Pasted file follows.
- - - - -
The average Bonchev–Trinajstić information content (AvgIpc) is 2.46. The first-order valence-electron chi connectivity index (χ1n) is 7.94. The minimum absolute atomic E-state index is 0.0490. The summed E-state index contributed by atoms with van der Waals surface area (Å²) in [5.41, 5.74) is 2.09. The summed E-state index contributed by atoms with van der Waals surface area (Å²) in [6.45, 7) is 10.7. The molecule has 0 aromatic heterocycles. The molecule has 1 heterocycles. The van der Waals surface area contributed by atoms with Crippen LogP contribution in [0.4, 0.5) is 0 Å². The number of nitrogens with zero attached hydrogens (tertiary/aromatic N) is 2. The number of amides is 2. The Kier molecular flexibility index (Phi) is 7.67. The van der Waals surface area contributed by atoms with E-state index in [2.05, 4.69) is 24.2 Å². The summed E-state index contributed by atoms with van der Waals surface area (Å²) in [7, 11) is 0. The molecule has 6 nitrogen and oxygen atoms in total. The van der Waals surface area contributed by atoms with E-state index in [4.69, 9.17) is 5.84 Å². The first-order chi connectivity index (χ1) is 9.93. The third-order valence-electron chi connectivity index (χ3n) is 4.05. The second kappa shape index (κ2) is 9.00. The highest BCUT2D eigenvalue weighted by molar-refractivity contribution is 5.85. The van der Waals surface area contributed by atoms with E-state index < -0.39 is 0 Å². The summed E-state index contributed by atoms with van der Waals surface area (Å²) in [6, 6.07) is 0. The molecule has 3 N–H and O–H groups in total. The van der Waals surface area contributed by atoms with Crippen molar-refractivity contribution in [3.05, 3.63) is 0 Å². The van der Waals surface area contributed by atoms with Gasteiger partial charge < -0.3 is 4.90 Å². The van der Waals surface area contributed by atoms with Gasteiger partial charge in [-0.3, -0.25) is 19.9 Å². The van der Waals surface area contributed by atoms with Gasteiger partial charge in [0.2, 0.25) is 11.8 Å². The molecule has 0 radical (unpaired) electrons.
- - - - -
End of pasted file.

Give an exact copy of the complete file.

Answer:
The average Bonchev–Trinajstić information content (AvgIpc) is 2.46. The first-order valence-electron chi connectivity index (χ1n) is 7.94. The minimum absolute atomic E-state index is 0.0490. The summed E-state index contributed by atoms with van der Waals surface area (Å²) in [5.41, 5.74) is 2.09. The summed E-state index contributed by atoms with van der Waals surface area (Å²) in [6.45, 7) is 10.7. The molecule has 0 aromatic heterocycles. The molecule has 1 heterocycles. The van der Waals surface area contributed by atoms with Crippen LogP contribution in [0.4, 0.5) is 0 Å². The number of nitrogens with zero attached hydrogens (tertiary/aromatic N) is 2. The number of amides is 2. The Kier molecular flexibility index (Phi) is 7.67. The van der Waals surface area contributed by atoms with E-state index in [2.05, 4.69) is 24.2 Å². The summed E-state index contributed by atoms with van der Waals surface area (Å²) in [7, 11) is 0. The molecule has 6 nitrogen and oxygen atoms in total. The van der Waals surface area contributed by atoms with E-state index in [4.69, 9.17) is 5.84 Å². The first-order chi connectivity index (χ1) is 9.93. The third-order valence-electron chi connectivity index (χ3n) is 4.05. The second kappa shape index (κ2) is 9.00. The highest BCUT2D eigenvalue weighted by molar-refractivity contribution is 5.85. The van der Waals surface area contributed by atoms with E-state index < -0.39 is 0 Å². The summed E-state index contributed by atoms with van der Waals surface area (Å²) in [6, 6.07) is 0. The molecule has 3 N–H and O–H groups in total. The van der Waals surface area contributed by atoms with Crippen molar-refractivity contribution in [3.05, 3.63) is 0 Å². The van der Waals surface area contributed by atoms with Gasteiger partial charge < -0.3 is 4.90 Å². The van der Waals surface area contributed by atoms with Gasteiger partial charge in [-0.3, -0.25) is 19.9 Å². The van der Waals surface area contributed by atoms with Gasteiger partial charge in [0.2, 0.25) is 11.8 Å². The molecule has 0 radical (unpaired) electrons.